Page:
Thursday, August 06, 2009

I Switch On I Switch Off I Switch On

Eddy Current Suppression Ring - Colour Television

I've got a new favourite band! Eddy Current Suppression Ring fucking rule. I am completely and utterly addicted, hooked, smitten - call it what you want - to 'Primary Colours' the second album by the Melbourne-based Aussie post punkers. When the album was released in Australia it reached # 6 in the national charts and recently won the Australian Music Prize (their equivalent of the Mercury Music Prize). I'm not surprised - it's brilliant, combining the primal, raw intensity of the Stooges ('Sunday's Coming'; 'Memory Lane'), the slipshod nonchalance and genius of early Fall ('Which Way to Go'; 'Colour Television'), metronomic Krauty grooves ('I Admit My Faults'; the instrumental 'That's Inside of Me') and simple, catchy singalong tunes ('Wrapped Up'). There's even a bit of the Stranglers going on when they bust out the melodic synths on 'We'll Be Turned On'. It comes across as being totally effortless, with songs seemingly flicked out with the same ease you or I would reserve for picking our noses, which just makes it even cooler. If there's any justice they'll be massive in the UK too, though with the Ashes going on, British love for our Antipodean mates perhaps isn't at it's highest... But that's cricket, and this is music!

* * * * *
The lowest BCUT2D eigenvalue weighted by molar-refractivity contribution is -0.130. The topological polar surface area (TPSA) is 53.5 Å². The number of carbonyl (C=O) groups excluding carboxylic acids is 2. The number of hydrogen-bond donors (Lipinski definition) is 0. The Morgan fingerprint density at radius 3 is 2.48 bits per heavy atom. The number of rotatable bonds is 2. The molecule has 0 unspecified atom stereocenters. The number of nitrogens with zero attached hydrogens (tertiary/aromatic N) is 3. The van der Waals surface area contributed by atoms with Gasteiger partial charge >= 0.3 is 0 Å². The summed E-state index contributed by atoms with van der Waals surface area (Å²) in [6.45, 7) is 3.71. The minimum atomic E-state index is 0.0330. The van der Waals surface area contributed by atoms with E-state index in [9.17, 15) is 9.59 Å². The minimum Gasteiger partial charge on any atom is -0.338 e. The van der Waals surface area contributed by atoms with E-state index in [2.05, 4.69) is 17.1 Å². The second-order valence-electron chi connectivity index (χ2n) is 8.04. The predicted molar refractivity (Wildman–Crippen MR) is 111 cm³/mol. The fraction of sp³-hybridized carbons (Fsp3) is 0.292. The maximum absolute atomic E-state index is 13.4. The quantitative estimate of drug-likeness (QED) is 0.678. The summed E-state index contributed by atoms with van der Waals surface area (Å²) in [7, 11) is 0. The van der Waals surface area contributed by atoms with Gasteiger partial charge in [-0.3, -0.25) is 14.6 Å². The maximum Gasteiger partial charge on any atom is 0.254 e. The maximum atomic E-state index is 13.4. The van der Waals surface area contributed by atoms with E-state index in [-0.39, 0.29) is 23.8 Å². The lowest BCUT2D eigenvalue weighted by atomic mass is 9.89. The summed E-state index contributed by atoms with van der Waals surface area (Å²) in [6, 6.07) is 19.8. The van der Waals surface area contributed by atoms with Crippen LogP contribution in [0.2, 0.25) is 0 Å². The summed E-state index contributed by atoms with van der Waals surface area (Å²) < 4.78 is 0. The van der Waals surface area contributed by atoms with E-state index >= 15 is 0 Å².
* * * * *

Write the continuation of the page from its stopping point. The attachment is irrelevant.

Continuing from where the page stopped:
Those very nice people at Melodic in Manchester are releasing 'Primary Colours' in a special edition with the band's eponymous debut (which I haven't got around to listening to yet as I can't stop listening to 'Primary Colours', but the band reckon sounds more 1976 than 1982) as a double CD package for the bargain price of £11 (or £8 for the download) which is an absolute bargain. The download is available now, the CD due on August 17th 2009.

Buy 'Primary Colours' from the Melodic website
There's loads of great clips of the band playing live, videos, free downloads etc on the band's official website
Eddy Current Suppression Ring MySpace
Ignore my inane gibberings and head straight for this far more cultured, considered and contextual review from Melbourne website Beat